Mother’s Day 2020

From our Deaconess Pamela Boehle-Silva on her blog at

Mother’s Day 2020 is different. (That’s an understatement, with a twist of sarcasm.)


Me, mama, Greg and Mark. Note the bun warmer on the stove. I still have it!

I’d been dreading this Mother’s Day–my first without my mama. I remember many years ago, a friend of mine whose mother had just died, told me she found herself in early May, standing in front of the racks of Mother’s Day cards, with tears helplessly streaming down her face.  

Maybe Sheltering in Place has its benefits.

The dread leading up to this day? Honestly, the anticipation of it was way worse than the day itself. Today, I was reminded of the gift of love from my daughter and son, who also miss their grandma. I was reminded that others do remember, and do care.  I was reminded that sorrow has a way of connecting us to others who are sorrowing.  This year, I am keenly aware of how this day might look to someone who is grieving, knowing that grief comes in many forms. A friend who is barren grieves what never was. Another friend grieves the relationship with her own mother that was less than optimal.  A new widow sits at home alone, and another woman stuck in the nursing home, is isolated and lonely, thanks to COVID-19. A son celebrates with his wife and children, but the sting of his own mother’s death many years ago remains. The list is endless.


My daughter, Kali and her grandma Margie 1990


My son, Christian and his Grandma Margie, 1994

And still, joy persists. Intertwined with sorrow is a joy that understands that things shift and change, and in the midst of tears, there can be laughter.  With that in mind, I wrote a little story about dusting….it made me smile to think of it. I hope it does you, too.

Here’s to my mama:

Dusting. I LOATHE it, as did my mama.  But it wasn’t always so.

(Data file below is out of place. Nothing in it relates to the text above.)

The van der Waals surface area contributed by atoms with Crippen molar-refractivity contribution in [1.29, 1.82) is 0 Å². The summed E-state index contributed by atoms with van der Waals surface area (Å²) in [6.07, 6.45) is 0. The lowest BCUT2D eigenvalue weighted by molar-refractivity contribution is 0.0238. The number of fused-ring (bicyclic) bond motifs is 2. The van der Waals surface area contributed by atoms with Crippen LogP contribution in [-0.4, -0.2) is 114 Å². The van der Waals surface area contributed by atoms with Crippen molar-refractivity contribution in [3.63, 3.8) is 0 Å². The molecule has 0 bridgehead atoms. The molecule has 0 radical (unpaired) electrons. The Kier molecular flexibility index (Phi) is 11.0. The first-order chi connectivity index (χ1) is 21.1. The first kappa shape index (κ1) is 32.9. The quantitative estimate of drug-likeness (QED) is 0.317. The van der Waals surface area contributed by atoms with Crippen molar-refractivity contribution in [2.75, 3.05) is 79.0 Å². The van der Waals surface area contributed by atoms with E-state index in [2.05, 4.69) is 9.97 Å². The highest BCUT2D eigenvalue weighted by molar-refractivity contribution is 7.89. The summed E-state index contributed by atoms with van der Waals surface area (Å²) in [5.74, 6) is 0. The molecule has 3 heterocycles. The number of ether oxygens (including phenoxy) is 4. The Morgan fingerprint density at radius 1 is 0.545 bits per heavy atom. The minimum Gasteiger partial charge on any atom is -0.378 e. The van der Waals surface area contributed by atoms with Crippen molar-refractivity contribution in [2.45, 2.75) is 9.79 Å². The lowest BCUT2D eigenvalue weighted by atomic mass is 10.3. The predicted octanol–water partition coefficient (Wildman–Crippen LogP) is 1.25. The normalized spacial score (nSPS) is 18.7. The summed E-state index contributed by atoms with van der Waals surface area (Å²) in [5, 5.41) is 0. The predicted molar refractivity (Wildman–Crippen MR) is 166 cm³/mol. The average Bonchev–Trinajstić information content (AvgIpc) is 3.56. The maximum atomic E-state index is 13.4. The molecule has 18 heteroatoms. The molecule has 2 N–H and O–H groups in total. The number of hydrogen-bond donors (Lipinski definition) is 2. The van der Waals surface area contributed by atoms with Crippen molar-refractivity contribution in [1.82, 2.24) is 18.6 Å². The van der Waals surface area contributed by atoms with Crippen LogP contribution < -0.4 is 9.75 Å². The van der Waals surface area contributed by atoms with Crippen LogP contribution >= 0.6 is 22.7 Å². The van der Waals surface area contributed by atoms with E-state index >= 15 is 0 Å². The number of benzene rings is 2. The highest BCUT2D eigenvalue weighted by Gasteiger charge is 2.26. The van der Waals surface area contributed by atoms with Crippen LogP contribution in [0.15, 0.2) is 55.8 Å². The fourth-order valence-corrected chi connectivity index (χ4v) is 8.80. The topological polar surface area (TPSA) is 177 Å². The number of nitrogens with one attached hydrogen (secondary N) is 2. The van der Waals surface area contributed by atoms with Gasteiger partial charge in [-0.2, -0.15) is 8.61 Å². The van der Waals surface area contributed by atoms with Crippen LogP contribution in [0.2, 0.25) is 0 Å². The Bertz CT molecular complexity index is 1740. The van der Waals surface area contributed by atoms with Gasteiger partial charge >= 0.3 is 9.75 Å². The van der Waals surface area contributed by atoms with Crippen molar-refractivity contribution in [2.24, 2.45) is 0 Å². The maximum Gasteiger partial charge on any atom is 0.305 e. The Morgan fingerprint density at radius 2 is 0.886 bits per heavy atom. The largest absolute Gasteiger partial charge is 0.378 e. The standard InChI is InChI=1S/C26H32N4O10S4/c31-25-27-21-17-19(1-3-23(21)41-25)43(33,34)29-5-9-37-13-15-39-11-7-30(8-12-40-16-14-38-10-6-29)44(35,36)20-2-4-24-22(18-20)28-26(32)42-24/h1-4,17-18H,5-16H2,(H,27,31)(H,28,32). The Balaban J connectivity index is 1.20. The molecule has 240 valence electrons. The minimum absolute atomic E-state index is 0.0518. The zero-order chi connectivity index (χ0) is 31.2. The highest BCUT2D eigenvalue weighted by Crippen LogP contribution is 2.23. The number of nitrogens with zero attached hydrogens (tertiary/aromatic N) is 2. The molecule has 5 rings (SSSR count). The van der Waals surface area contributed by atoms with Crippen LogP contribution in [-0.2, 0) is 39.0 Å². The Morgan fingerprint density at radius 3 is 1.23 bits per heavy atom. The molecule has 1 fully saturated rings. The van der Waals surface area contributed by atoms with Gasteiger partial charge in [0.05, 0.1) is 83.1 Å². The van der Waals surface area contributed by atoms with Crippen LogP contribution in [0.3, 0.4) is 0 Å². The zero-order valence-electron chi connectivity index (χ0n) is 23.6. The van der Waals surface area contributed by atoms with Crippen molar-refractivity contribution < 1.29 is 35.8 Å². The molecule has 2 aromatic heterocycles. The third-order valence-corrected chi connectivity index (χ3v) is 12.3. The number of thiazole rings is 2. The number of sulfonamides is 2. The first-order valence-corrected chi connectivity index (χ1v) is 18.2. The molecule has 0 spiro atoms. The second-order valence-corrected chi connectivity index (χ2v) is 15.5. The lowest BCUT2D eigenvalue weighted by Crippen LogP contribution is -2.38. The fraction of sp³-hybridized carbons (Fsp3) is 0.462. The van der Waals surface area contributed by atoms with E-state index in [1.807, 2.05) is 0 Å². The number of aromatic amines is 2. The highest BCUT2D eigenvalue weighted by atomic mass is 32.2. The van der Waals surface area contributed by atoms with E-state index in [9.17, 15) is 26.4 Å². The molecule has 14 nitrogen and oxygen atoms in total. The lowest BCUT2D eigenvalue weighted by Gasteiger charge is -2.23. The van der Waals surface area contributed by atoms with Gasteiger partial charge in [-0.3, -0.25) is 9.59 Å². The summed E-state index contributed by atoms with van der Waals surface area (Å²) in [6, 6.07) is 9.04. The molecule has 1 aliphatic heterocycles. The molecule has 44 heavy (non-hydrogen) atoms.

When I was a small girl, about 5 years old, I so desperately wanted to be a helper to my mama.   I especially wanted to learn to dust. Well, truth be told, it wasn’t so much the dusting I wanted to do, but the spraying of Pledge furniture polish. For one could make lovely patterns on the coffee table with Pledge, then make them morph into a shiny sheen with a sweep of a soft cotton cloth.

The day came when my mother decided I was ready for this job. (This must have been before the ironing fiasco, in which I somehow burned the tender skin on my stomach while learning to iron my father’s handkerchiefs.)  She had me set up. Pledge in one hand, dust cloth in the other. Putting her hand over mine, she showed me how to gently and evenly spray the furniture polish and was about to let me go solo, when one of my older brothers burst into the house yelling that he’d found an abandoned nest of baby Quail.  Well, everyone in the whole wide world, knows that baby Quail are waaaay more exciting than dusting. I dropped that can of Pledge and my dustrag, and headed outside. I watched anxiously as my brothers and father fashioned a little cardboard box with some old rags, rigged up a warming lamp, a tiny dish of water and discussed how they would feed these birds. I had visions of hovering and mothering these tiny birds, cupping each one in my hand and feeding it with a dropper. My fantasy was rudely interrupted with a summons by my mother to come back into the house to finish the job I’d started.

As you can imagine, the glamor of dusting had lost its luster, and I made my displeasure known in a sulky sort of way.  I was a trying child….my mother was a saint. (nearly).

I’ve grown up to realize that  dusting is highly overrated and I try not to give in to it’s beckoning call too often, lest it become a habit.

Happy Mother’s Day!